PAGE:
I’ve been working with the Elizabethan twist on the Floral Glove project. Elizabethan twist is a very fine goldwork thread – it’s actually two very fine goldwork threads, twisted lightly together. It’s lightweight and tiny stuff, and, couched along the outside of the a little embroidered element, it makes a nice outline.
The kit came with several yards of Elizabethan twist. When working with this thread on small elements, it’s best not to cut it, but to work from the full length. When working with the full length of any fine goldwork thread that is being couched to the surface of the fabric, I like the thread to be on something, not just loosely wound up. The obvious reason is that a loosely wound goldwork thread that is not wound onto something can become a pain in the neck to keep in order.
In Japanese embroidery, couched gold thread is wound on spools called “koma.” These sit on the fabric and the gold thread is wound off them as it is couched to the fabric. When I couch smooth passing thread in a large area (like the outline of my Agnus Dei project), I usually fold the whole length of thread I’ll be using in half (since it is often couched in pairs), then wind it from the fold onto a spare spool so I can pull the thread off the spool as I go. This makes it really easy to keep the passing thread in order. The spool sits fairly easily on the fabric, as passing thread has a little weight to it when a lot of it is wound onto one spool.
The first thing I did before beginning to work with the Elizabethan twist was take it out of the little bag it came in, where it was wound in a tidy ring, and wind it onto something. I happened to have an empty spool from my Blackwork Fish project, so I just used that. I wound on the Elizabethan twist, and then started to couch around the various elements on the glove project.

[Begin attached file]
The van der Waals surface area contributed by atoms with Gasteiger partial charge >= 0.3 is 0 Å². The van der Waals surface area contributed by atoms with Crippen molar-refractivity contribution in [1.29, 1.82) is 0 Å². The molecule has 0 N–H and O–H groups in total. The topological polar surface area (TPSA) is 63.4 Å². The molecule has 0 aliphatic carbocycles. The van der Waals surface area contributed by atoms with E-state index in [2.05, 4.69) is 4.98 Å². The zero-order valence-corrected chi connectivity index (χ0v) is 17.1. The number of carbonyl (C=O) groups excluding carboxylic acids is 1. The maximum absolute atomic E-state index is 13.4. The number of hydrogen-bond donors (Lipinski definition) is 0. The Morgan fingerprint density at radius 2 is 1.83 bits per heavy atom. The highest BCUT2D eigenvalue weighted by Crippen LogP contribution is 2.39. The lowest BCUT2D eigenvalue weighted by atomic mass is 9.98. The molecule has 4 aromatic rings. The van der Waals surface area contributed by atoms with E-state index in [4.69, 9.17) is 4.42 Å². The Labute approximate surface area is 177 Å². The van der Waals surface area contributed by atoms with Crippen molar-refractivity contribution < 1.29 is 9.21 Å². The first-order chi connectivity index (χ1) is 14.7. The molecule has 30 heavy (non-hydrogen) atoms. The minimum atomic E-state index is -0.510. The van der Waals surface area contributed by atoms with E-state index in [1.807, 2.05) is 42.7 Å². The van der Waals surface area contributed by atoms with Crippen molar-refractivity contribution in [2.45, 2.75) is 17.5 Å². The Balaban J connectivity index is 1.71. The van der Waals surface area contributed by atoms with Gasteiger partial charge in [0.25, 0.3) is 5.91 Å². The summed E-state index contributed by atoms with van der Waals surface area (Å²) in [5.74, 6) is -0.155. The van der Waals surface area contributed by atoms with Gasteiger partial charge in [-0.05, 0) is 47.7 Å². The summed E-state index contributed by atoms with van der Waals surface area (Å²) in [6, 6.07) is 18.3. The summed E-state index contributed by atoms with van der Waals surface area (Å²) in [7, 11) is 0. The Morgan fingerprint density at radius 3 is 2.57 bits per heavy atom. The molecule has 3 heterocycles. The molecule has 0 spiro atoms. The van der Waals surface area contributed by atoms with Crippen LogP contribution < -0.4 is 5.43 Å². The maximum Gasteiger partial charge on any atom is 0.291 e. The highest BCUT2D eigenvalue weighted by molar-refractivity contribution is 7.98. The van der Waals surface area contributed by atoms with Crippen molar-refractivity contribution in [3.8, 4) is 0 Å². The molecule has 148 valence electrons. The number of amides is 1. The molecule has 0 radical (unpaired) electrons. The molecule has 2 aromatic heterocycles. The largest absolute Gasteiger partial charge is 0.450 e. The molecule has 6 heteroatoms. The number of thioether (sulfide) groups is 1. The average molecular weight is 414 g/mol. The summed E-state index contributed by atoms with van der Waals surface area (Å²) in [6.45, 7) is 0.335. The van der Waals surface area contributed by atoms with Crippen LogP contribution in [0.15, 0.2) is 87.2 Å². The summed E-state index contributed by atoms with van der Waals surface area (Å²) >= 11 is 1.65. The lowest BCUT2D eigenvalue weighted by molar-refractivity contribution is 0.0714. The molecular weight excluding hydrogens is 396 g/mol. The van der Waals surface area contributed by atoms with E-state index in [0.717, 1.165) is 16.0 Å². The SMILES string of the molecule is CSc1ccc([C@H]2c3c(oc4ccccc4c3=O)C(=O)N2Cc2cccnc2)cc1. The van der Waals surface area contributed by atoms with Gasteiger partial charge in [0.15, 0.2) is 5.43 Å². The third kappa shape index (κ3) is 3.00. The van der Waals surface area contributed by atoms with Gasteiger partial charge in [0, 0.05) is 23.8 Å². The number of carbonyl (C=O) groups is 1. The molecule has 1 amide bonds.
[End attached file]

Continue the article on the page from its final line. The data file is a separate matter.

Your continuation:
The difficulty was that the spool of twist was very light, so it wouldn’t stay in one place.
To rectify the situation and keep the spool in place while I was stitching, I rigged it. I had a little length of floss in my needlework box, so I ran it through the spool, tied it in a loop, and slipped the loop over the top of the bolt on my Needlework System 4 stand. This worked ok.
Another option that worked just as well (because the spool of thread is so light) was to stick pins or needles into the fabric and rest the spool against them.
I only had one pin in my needlebook, but I had plenty of needles, so on one side, I stuck a pin, and on the other side, I stuck a needle. The spool rested against the two and stayed where I wanted it to stay.
Before working with Elizabethan twist, try spooling it and rigging it. You don’t need any fancy equipment – just use what you have lying about in your workbox. With metal threads, I wouldn’t wind them around a card or anything flat, though, because you don’t want then to kink. A leftover round spool from sewing thread or other embroidery thread works great. The heavier the spool, though, the more stable your “rigging” must be to keep the spool where you want it in your workspace. A pin and a needle stuck in the fabric probably wouldn’t hold a regular sewing thread spool very well, but they work fine for this light cardboard spool.
Have you ever rigged up your needlework space to make your stitching easier? Any tips for the rest of us? Leave a comment and let us know!